It was one of those discussions that had overlapping and competing points of view and that kept going around and around, without finding a place to settle. I offered only this piece of clarification. “Whatever you do make sure you include these kids; please don’t make them simply objects.” Hardly profound, but it broke the logjam almost immediately. The Kenyon class seized on the idea of inviting a group of CSA students to campus, sharing their own college with them and then hosting these student visitors as guests at the exhibit. All I had to do was come up with the money for the bus!
Twenty CSA students and three of their teachers, already associated with Kenyon through our dual-enrollment KAP program, arrived after lunch, found the college students waiting for them, and walked down the stairs of the small informal exhibit space to the gallery below. They found the lower floor of the Horn Gallery, an informal student-run exhibition and performance space created from a converted three-car garage, filled with at least a hundred other Kenyon students. Noses up against the displays on the wall, gesturing at the life sized bubble-wrap “doll” suspended in the middle of the gallery, peering into the ratty principal’s office constructed in the corner, or reading the text of the Common Core pasted along the rear wall , the audience buzzed with engagement. [ RS: Our group recorded a conversation that we had with students at CSA, punctuated with sounds that we heard around the school– without anything additions from us or our class. Throughout Sankofa, one of the strongest take-aways was that our nation makes decisions for students based on adult and bureaucratic reasoning, which turns the concept of “students” into a collective conglomeration. We wanted voices to speak as their own, and for the surrounding sounds to resonate as the environment–without anyone else’s interference in presence or sound.] Kenyon students, CSA Students, and faculty from both schools mingled, embraced, even debated as they circulated around the exhibit space.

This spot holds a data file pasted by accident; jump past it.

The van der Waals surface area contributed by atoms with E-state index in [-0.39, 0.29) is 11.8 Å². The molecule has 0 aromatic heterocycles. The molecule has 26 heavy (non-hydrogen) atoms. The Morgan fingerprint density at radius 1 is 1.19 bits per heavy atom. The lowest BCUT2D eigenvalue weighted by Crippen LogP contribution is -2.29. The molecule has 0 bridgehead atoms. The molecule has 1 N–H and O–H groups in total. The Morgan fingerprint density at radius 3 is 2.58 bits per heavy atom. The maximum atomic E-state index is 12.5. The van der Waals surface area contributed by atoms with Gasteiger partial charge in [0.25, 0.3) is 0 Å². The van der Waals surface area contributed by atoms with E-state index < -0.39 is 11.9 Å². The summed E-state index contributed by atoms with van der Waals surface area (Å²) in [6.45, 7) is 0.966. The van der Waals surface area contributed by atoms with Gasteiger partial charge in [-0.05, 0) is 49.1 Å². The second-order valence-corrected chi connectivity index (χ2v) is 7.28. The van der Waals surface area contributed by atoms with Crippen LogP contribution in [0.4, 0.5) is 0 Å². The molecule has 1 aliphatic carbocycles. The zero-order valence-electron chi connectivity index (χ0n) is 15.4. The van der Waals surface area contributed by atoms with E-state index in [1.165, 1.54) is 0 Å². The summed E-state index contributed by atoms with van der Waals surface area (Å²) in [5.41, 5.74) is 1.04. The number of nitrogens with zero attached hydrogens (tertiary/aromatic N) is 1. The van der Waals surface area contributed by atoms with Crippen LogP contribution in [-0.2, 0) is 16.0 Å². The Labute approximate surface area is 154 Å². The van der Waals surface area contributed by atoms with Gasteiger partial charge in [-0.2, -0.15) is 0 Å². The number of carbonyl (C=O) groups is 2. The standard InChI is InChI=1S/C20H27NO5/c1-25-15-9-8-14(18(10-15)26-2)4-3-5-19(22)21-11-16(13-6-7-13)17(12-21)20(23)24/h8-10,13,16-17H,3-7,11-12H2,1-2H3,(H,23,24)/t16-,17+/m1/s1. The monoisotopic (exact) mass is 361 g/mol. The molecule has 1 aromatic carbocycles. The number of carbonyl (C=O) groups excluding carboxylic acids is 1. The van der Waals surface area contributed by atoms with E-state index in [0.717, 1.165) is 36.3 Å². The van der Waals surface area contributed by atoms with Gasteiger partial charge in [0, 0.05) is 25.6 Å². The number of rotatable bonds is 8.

The exhibit abstracted the inner working of an almost entirely minority urban public school as understood through the eyes of white upper-middle-class college students.
It took the audience into the school as represented by the artifacts of material and visual culture—the principal’s office, Common Core directives, student writing—and simultaneously interpreted the school experience through text and images generated by the Kenyon/Sankofa students. The exhibit included an interactive board that asked, “What do you wish for in education?”, a timeline of educational reform, and a video of interviews with CSA students.
The exhibit represented the culmination of an experientially based inquiry into urban public education accomplished through the pedagogy of project-based learning. The democratic classroom provided the foundation for the learning community, at once intellectual and personal, that nurtured this complementary process of project-based and experiential learning.
The improvisational and organic process had evolved from a simple set of questions posed in the last week of August (What do you hope for? How would you like this to work?) into a public, collaborative presentation that “showed” the results these nineteen Kenyon students worked so hard to accomplish. That they did so by including the objects of their study as participant-observers of it (just as they had been earlier at the Cleveland School of the Arts) made the process all the more rewarding.
It was the most satisfying teaching experience I’ve been privileged to enjoy.